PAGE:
Hours and hours more of labour ensued. During this time, I asked for an epidural, but the obstetrician and midwives told me that it was unlikely to help me feel any better, so I was pretty much talked out of it! I think they were right – I really appreciated being able to move around the room later on.

At one stage my parents dropped in, as we had asked them to come and grab the house keys so they could put the bin out for us. Mum was completely horrified by seeing me in labour - I think she was upset seeing me in pain and discomfort. I was high as a kite from the gas, so didn't mind them seeing me all dishevelled.

At about 8.30pm I got my second (and final) jab of Pethidine. Another internal, I’m not sure what time, and I’d got to 8cm dilated, so things were going in the right direction. I started to feel a lot of pressure, and asked to be allowed to go and sit on the toilet. Baby had a monitor on his scalp by this stage, so we all proceeded over to the bathroom and hooked me back up to the machine. I’m not sure quite how long I was there for, but at about 11 it was time for me to go back to the bed.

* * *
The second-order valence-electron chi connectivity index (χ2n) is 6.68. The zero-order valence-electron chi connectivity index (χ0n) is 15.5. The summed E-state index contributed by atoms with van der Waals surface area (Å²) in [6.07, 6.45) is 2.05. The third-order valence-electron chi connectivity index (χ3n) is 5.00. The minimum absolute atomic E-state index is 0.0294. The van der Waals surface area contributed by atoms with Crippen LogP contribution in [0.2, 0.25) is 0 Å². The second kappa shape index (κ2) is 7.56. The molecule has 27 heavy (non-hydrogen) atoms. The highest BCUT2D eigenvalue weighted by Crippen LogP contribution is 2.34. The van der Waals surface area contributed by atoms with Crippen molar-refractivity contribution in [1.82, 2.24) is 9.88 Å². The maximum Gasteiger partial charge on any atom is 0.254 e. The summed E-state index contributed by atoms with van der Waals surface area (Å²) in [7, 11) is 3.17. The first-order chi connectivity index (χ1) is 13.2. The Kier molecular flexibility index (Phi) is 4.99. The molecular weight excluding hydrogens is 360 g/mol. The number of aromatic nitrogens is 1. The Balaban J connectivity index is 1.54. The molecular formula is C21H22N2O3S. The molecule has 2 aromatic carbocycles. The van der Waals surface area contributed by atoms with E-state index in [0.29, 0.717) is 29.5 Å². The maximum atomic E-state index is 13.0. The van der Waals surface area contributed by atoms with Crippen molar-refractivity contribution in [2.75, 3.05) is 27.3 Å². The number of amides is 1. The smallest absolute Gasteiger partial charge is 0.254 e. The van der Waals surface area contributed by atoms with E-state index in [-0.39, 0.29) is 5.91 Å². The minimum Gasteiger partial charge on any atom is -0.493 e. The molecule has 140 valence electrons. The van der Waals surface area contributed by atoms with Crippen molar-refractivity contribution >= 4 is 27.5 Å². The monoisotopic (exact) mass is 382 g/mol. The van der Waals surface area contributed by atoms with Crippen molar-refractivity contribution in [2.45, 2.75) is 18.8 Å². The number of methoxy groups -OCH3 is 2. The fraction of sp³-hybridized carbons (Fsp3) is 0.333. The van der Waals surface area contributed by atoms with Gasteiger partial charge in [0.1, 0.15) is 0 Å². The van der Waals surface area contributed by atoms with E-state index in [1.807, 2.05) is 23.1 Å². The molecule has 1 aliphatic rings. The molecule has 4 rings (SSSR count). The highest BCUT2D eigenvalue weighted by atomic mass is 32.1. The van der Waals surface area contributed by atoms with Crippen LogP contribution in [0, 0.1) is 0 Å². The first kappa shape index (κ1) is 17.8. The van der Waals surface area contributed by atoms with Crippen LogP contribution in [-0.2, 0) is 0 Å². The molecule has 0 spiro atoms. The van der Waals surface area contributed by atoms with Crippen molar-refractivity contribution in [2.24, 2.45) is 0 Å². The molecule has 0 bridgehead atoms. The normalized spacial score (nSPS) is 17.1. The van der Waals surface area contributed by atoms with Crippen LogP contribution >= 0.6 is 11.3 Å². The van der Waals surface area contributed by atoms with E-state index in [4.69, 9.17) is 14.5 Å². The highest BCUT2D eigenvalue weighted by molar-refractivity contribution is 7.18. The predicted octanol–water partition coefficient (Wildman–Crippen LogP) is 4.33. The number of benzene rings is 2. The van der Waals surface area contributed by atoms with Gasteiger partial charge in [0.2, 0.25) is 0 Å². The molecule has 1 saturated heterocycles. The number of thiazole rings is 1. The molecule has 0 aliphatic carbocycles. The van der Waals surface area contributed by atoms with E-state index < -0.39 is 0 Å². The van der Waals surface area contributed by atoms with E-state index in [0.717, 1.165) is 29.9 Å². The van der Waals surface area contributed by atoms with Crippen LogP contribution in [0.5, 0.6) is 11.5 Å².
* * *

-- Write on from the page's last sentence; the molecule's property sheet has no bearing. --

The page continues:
I’d been having trouble finding any comfortable positions – none of the positions leaning over had helped me feel any better, the only thing that worked was lying on my side in a fetal position. I had to give that up now, though, as a check showed that I was fully dilated and ready to push. This is when the real pain started. I had thrown away the gas at this point, and pethidine was wearing off, so I was on my own with the pain, and tried to get into a focused zone. I was conscious of trying not to make too much noise, and for some crazy reason I was apologising to everyone in sight – the two phrases coming out of me ‘owww, it hurts’ and ‘I’m sorry, I’m sorry’. No idea where the desire to apologise came from.